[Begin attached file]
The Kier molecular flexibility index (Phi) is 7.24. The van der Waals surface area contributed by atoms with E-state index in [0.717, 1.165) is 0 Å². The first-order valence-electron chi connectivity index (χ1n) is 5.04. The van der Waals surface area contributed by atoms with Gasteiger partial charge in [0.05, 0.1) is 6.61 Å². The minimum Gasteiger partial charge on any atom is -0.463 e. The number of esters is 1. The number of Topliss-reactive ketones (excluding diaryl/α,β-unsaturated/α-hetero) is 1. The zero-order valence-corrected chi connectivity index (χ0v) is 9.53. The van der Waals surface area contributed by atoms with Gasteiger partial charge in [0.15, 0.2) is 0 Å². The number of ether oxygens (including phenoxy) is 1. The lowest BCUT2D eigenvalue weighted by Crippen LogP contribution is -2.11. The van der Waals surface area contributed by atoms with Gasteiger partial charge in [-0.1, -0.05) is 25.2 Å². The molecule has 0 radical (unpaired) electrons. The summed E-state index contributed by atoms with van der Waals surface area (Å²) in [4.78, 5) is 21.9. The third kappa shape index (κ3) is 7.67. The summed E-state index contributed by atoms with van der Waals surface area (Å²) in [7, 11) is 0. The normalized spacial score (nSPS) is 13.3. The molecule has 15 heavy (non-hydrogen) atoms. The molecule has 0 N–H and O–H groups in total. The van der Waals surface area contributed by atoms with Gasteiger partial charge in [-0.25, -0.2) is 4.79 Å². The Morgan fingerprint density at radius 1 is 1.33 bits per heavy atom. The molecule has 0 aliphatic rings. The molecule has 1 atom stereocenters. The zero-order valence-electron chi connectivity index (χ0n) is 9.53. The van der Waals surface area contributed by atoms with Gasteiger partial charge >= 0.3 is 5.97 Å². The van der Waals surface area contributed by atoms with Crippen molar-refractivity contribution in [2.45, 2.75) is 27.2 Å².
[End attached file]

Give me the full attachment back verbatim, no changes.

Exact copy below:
The Kier molecular flexibility index (Phi) is 7.24. The van der Waals surface area contributed by atoms with E-state index in [0.717, 1.165) is 0 Å². The first-order valence-electron chi connectivity index (χ1n) is 5.04. The van der Waals surface area contributed by atoms with Gasteiger partial charge in [0.05, 0.1) is 6.61 Å². The minimum Gasteiger partial charge on any atom is -0.463 e. The number of esters is 1. The number of Topliss-reactive ketones (excluding diaryl/α,β-unsaturated/α-hetero) is 1. The zero-order valence-corrected chi connectivity index (χ0v) is 9.53. The van der Waals surface area contributed by atoms with Gasteiger partial charge in [0.15, 0.2) is 0 Å². The number of ether oxygens (including phenoxy) is 1. The lowest BCUT2D eigenvalue weighted by Crippen LogP contribution is -2.11. The van der Waals surface area contributed by atoms with Gasteiger partial charge in [-0.1, -0.05) is 25.2 Å². The molecule has 0 radical (unpaired) electrons. The summed E-state index contributed by atoms with van der Waals surface area (Å²) in [4.78, 5) is 21.9. The third kappa shape index (κ3) is 7.67. The summed E-state index contributed by atoms with van der Waals surface area (Å²) in [7, 11) is 0. The normalized spacial score (nSPS) is 13.3. The molecule has 15 heavy (non-hydrogen) atoms. The molecule has 0 N–H and O–H groups in total. The van der Waals surface area contributed by atoms with Gasteiger partial charge in [-0.25, -0.2) is 4.79 Å². The Morgan fingerprint density at radius 1 is 1.33 bits per heavy atom. The molecule has 0 aliphatic rings. The molecule has 1 atom stereocenters. The zero-order valence-electron chi connectivity index (χ0n) is 9.53. The van der Waals surface area contributed by atoms with Gasteiger partial charge >= 0.3 is 5.97 Å². The van der Waals surface area contributed by atoms with Crippen molar-refractivity contribution in [2.45, 2.75) is 27.2 Å².